Turkey’s Kurdish opera singer inspires Kurds by singing in native tongue

Turkey’s Kurdish opera singer inspires Kurds by singing in native tongue
Pervin Chakar opens up a new avenue for inspiring her Kurdish peers who want to accomplish themselves in their mother tongue. (Supplied)
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Updated 13 October 2020

Turkey’s Kurdish opera singer inspires Kurds by singing in native tongue

Turkey’s Kurdish opera singer inspires Kurds by singing in native tongue
  • Chakar began singing opera when she was 21 years old

ANKARA: Pervin Chakar, one of the few Kurdish opera singers to be awarded various international prizes, is inspiring her Kurdish peers who want to establish a name for themselves in their mother tongue.

Chakar, 39, is originally from Turkey’s southeastern province of Mardin, but she has been living in Baden-Baden, Germany, for the past four years, after spending 11 years in Perugia, Italy.

It was no easy choice for her to live thousands of miles away from her home country, where Kurdish identity, language, culture, and political activism are still criminalized.

Unsurprisingly, performing opera in Kurdish is still perceived as a revolutionary act in Turkey.

Asked why she sings in Kurdish, Chakar responded that the greatest propaganda in the world is the use of one’s native language.

“The great German composer Johann Sebastian Bach said that wherever there is music, God is always at hand with his gracious presence. God is always with me. I feel really blessed when I give happiness to my audience through music,” she told Arab News.

Chakar released an opera album with the Bongiovanni record label in Italy, singing in Mysliveček’s “L’Olimpiade” as Megacle at the Teatro Comunale in Bologna, Italy.

She has two singles on digital platforms. One is the aria “Lascia ch’io pianga” from Handel’s opera “Rinaldo”; the other is the poem “Qimil,” written by assassinated Kurdish intellectual Musa Anter, composed by Chakar and played by harpist Tara Jaff to celebrate Anter’s 100th birthday.

Last year, Chakar was in Turkey for the 150th anniversary of the birth of Armenian composer Komitas Vartabed, for which she performed Armenian and Kurdish folk songs by Komitas at the Cemal Reşit Rey Concert Hall in Istanbul and in the southeastern province of Diyarbakir.

Chakar began singing opera when she was 21 years old. She learned to play the cello at the Diyarbakir Fine Arts High School. She explained how building a career in opera is partly owing to chance.

“I was singing folk songs when I was 14. I didn’t know anything about opera. I wrote some novels, and I won competitions in Turkey during my studies at the Anatolian High School of Fine Arts,” she said. “The competition committee in Ankara then organized a party where I sang the love song by Ludwig van Beethoven, ‘Ich liebe dich.’ The president of the writing competition was impressed by my voice and gave me a CD of Maria Callas after my performance.”

Chakar was unable to listen to the CD for four years because she did not have the money to buy a CD player. When she went to university in Ankara, she received her first scholarship and was at last able to buy a CD player. When she listened to Callas, she was impressed by her voice and decided to start singing opera.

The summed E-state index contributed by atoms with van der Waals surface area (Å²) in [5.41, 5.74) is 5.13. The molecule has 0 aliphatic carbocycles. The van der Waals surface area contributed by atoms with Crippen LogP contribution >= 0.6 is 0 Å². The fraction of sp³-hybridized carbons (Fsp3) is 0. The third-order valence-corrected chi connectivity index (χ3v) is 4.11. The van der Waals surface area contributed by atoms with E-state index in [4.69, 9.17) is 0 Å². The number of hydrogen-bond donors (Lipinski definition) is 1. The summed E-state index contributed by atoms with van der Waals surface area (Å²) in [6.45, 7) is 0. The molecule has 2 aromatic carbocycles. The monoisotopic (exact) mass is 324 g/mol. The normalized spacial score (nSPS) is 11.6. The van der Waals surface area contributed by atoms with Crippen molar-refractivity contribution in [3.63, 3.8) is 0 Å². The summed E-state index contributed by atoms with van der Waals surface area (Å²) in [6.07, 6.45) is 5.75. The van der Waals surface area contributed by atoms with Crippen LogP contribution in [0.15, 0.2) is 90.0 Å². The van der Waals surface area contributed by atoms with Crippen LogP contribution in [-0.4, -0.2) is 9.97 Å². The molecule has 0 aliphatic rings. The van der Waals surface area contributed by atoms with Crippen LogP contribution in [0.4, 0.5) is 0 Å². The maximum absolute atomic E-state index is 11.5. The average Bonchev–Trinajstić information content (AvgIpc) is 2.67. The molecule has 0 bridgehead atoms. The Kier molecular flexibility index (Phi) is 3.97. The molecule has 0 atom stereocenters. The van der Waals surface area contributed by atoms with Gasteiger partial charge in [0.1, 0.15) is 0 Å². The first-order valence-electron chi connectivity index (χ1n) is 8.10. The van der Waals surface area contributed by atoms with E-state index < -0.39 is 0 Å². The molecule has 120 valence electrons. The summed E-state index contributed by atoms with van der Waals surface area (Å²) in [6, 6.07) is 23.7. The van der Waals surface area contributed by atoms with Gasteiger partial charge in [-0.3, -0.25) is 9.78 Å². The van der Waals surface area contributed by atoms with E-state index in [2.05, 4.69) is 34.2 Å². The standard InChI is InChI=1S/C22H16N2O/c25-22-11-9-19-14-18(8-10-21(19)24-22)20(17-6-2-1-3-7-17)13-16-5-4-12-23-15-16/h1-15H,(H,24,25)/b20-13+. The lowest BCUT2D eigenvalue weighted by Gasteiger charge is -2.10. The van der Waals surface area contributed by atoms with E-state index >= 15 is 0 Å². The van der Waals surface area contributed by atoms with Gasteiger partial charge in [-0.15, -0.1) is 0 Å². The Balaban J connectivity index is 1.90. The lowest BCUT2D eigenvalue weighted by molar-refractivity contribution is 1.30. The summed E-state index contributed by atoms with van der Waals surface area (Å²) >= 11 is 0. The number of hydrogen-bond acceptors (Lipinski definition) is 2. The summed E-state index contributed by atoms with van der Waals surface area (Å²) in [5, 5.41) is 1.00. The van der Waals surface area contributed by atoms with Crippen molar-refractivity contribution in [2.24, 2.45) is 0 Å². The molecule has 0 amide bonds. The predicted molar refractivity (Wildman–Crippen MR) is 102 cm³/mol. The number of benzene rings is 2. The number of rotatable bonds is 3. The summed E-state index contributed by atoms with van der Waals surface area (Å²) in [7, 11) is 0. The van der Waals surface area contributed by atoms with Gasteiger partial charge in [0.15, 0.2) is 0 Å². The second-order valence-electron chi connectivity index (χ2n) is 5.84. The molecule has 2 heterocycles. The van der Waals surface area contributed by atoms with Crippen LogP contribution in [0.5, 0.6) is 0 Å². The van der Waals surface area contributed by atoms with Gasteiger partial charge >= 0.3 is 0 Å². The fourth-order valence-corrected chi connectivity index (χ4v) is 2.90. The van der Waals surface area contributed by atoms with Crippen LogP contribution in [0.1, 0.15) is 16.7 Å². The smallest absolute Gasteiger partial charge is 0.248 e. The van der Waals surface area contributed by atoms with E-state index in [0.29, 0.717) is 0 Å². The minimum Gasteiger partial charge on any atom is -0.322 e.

In 2004, while working at the Ankara Opera House, Chakar sang for an Italian opera manager who had come to the city to scout for new voices.

“He invited me to sing in Italy where I continued my studies in opera and completed a master’s degree from the Conservatory of Music in Perugia. He totally changed my life,” she said.

She made her debut in Italy in 2006 at the Teatro Rosetum in Milan. Then, she began winning many international singing competitions and awards in Europe, such as the Golden Orfeo Grand Prix Leyla Gencer in France in 2012; first place at the 28th International Maria Caniglia Singing Competition; first place at the 3rd Giovanni Pacini International Singing Competition in Florence; and special prize at the 10th Ottavio Ziino Opera Competition, among others.

She got the chance to sing with many internationally acclaimed musicians like Montserrat Caballé, Luciana Serra, Salvatore Fisichella, Lella Cuberli, Andrea Bocelli, Ennio Morricone and others.

“I am sorry that Kurdish musicians have trouble finding a place to perform,” she said. “More possibilities and more space must be afforded to Kurdish artists to perform their art and culture. We need to express our art. We are producing a lot, but we fail to sell our product.”

Chakar learned her native language only recently, after the tragic Roboski airstrike in which 34 civilians were killed at the border with Iraq by a Turkish jet in 2011. The civilians were allegedly mistaken for outlawed Kurdistan Workers’ Party militants while smuggling goods into Turkey.

“I was in Italy for a concert organized by the Luciano Pavarotti Foundation. I read the news about the Roboski airstrike on social media. Then I cried a lot. I asked myself why, as a Kurdish opera singer, I didn’t know my native language and culture. After this tragedy, I started researching Kurdish singers, authors, and music. I realized that I had to learn my language immediately,” she said.

“Lo Şivano” (“The Shepherd”) was the first-ever Kurdish song Chakar learned. Although she loves all Kurdish songs, her favorites are those of the Dengbej (storytellers).

It was in 2013 when she sang in Kurdish for the first time in Istanbul for the Andante Classical Music Award Ceremony, where she was nominated Best Female Opera Singer of the year.

“I was surprised by some of the musicians, who asked what language I was singing in on stage. Their questions bothered me. At that moment, I realized that I needed to face the reality of Turkey,” she said.